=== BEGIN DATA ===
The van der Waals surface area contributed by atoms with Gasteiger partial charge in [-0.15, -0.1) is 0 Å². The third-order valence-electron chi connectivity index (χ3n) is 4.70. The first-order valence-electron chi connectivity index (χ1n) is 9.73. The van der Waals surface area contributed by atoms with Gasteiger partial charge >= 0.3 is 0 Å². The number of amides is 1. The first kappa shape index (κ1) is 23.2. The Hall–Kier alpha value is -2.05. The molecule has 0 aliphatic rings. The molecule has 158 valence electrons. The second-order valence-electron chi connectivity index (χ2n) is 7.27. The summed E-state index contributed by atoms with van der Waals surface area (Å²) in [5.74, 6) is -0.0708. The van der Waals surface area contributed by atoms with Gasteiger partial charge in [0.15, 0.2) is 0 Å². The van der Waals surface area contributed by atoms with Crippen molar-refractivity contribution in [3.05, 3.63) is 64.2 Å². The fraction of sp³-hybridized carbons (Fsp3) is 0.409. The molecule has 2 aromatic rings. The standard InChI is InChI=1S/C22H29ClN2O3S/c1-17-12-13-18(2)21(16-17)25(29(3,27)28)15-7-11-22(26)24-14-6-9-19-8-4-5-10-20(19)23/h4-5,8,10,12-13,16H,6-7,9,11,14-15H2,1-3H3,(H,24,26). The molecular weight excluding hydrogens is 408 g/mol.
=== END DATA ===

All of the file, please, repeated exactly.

The van der Waals surface area contributed by atoms with Gasteiger partial charge in [-0.15, -0.1) is 0 Å². The third-order valence-electron chi connectivity index (χ3n) is 4.70. The first-order valence-electron chi connectivity index (χ1n) is 9.73. The van der Waals surface area contributed by atoms with Gasteiger partial charge >= 0.3 is 0 Å². The number of amides is 1. The first kappa shape index (κ1) is 23.2. The Hall–Kier alpha value is -2.05. The molecule has 0 aliphatic rings. The molecule has 158 valence electrons. The second-order valence-electron chi connectivity index (χ2n) is 7.27. The summed E-state index contributed by atoms with van der Waals surface area (Å²) in [5.74, 6) is -0.0708. The van der Waals surface area contributed by atoms with Gasteiger partial charge in [0.15, 0.2) is 0 Å². The van der Waals surface area contributed by atoms with Crippen molar-refractivity contribution in [3.05, 3.63) is 64.2 Å². The fraction of sp³-hybridized carbons (Fsp3) is 0.409. The molecule has 2 aromatic rings. The standard InChI is InChI=1S/C22H29ClN2O3S/c1-17-12-13-18(2)21(16-17)25(29(3,27)28)15-7-11-22(26)24-14-6-9-19-8-4-5-10-20(19)23/h4-5,8,10,12-13,16H,6-7,9,11,14-15H2,1-3H3,(H,24,26). The molecular weight excluding hydrogens is 408 g/mol.